Archives of Microbiology

, Volume 200, Issue 7, pp 989–999 | Cite as

Prodigiosin pigment of Serratia marcescens is associated with increased biomass production

  • Pryce L. Haddix
  • Robert M. Q. Shanks
Original Paper


Serratia marcescens is a gram-negative, facultatively-anaerobic bacterium and opportunistic pathogen which produces the red pigment prodigiosin. We employed both batch culture and chemostat growth methods to investigate prodigiosin function in the producing organism. Pigmentation correlated with an increased rate of ATP production during population lag phase. Results with a lacZ transcriptional fusion to the prodigiosin (pig) biosynthetic operon revealed that operon transcription is activated by low cellular levels of ATP at high cell density. Furthermore, these data enabled estimation of the ATP per cell minimum value at which the operon is induced. Pigmented cells were found to accumulate ATP more rapidly and to multiply more quickly than non-pigmented cells during the high density growth phase. Finally, results with both batch and chemostat culture revealed that pigmented cells grow to approximately twice the biomass yield as non-pigmented S. marcescens bacteria. Prodigiosin production may, therefore, provide a growth advantage at ambient temperatures.


Serratia marcescens Prodigiosin ATP 



The authors wish to thank the following persons for valuable technical support: Kara Lehner, Mallory O’Connor Anderson, Joshua Davidson, Nathan Doehring, James Hause, Leah Sawyer, Forrest Wentworth, Eric York, Zachary Tatom and Sherilyn Gitchel. PLH was supported by the Research Council of Auburn University Montgomery through the equipment and research Grant-in-aid programs as well as by the AUM Biology Department. RMQS was supported in part by the Eye and Ear Foundation of Pittsburgh, unrestricted funds to prevent blindness, and the National Institutes of Health Grants EY027331 and EY08098.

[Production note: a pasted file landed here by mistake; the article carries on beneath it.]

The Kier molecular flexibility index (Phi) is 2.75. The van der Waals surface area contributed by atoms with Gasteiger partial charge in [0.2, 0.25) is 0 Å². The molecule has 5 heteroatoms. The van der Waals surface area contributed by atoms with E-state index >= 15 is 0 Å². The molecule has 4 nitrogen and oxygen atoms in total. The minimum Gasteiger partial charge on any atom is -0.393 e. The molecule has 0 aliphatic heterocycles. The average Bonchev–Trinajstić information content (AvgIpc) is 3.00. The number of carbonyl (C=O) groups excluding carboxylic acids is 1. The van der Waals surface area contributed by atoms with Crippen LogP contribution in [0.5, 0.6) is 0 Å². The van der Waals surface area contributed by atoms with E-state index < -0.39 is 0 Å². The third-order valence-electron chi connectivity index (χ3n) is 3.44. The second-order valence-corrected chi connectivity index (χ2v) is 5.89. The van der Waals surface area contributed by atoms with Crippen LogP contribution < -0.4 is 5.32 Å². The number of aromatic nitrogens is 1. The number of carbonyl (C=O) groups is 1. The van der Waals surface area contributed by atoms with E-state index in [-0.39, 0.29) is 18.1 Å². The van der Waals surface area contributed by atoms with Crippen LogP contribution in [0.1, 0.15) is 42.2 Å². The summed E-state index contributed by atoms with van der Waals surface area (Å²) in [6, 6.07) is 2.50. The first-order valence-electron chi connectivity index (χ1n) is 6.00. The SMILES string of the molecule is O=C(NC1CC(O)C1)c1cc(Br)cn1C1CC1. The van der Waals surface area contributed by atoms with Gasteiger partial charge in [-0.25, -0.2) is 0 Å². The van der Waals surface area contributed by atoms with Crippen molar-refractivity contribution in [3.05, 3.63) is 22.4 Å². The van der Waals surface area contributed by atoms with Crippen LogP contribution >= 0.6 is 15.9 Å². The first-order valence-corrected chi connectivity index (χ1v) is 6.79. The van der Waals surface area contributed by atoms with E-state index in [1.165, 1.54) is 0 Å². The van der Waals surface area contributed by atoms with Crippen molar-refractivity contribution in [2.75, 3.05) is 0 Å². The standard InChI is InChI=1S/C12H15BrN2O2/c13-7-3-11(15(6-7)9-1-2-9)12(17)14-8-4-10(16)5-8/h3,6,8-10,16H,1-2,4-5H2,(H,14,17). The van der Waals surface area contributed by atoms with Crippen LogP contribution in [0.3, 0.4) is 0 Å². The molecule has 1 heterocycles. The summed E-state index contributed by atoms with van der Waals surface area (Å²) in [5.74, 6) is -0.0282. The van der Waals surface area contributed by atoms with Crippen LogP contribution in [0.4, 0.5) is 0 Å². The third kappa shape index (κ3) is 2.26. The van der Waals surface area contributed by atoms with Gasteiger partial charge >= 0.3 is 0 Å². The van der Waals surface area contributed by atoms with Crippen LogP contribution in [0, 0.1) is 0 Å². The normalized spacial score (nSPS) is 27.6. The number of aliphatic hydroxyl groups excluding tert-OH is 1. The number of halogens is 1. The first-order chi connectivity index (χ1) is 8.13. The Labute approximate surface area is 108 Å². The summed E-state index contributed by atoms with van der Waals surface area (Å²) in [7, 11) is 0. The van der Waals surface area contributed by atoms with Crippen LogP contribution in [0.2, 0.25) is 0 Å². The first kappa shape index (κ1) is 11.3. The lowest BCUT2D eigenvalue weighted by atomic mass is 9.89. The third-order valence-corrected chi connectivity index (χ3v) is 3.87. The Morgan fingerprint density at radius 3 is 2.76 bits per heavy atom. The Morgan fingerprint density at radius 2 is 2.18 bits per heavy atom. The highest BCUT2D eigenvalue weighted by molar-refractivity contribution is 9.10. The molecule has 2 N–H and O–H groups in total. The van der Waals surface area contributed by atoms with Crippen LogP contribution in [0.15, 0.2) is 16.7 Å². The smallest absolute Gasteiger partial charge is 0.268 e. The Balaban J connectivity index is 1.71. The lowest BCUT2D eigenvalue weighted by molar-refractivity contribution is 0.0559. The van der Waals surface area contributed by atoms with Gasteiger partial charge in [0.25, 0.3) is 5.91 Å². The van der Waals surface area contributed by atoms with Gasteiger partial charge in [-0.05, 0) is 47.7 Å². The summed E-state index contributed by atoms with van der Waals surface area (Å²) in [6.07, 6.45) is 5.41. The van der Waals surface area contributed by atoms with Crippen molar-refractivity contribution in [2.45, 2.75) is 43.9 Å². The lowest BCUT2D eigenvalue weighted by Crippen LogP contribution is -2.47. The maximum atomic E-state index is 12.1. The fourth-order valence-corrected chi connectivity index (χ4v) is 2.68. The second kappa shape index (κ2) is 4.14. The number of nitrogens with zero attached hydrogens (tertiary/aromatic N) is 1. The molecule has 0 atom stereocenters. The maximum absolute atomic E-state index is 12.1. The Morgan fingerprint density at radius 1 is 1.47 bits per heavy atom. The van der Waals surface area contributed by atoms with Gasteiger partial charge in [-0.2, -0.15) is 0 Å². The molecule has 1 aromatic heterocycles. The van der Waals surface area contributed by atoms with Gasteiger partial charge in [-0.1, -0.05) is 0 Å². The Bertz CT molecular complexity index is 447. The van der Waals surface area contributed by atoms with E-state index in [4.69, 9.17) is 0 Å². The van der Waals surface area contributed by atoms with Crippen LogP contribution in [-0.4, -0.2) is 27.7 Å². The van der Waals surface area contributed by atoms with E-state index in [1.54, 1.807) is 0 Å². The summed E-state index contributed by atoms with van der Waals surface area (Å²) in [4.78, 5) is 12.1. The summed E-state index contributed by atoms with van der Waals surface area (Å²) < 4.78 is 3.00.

Compliance with ethical standards

Conflict of interest

The authors know of no conflict of interest in the performance of or reporting of this work.

Supplementary material

203_2018_1508_MOESM1_ESM.pdf (55 kb)
Supplementary material 1 (PDF 54 KB)


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Copyright information

© Springer-Verlag GmbH Germany, part of Springer Nature 2018

Authors and Affiliations

  1. 1.Department of BiologyAuburn University MontgomeryMontgomeryUSA
  2. 2.The Charles T. Campbell Laboratory, Department of OphthalmologyUniversity of Pittsburgh Eye Center and School of MedicinePittsburghUSA

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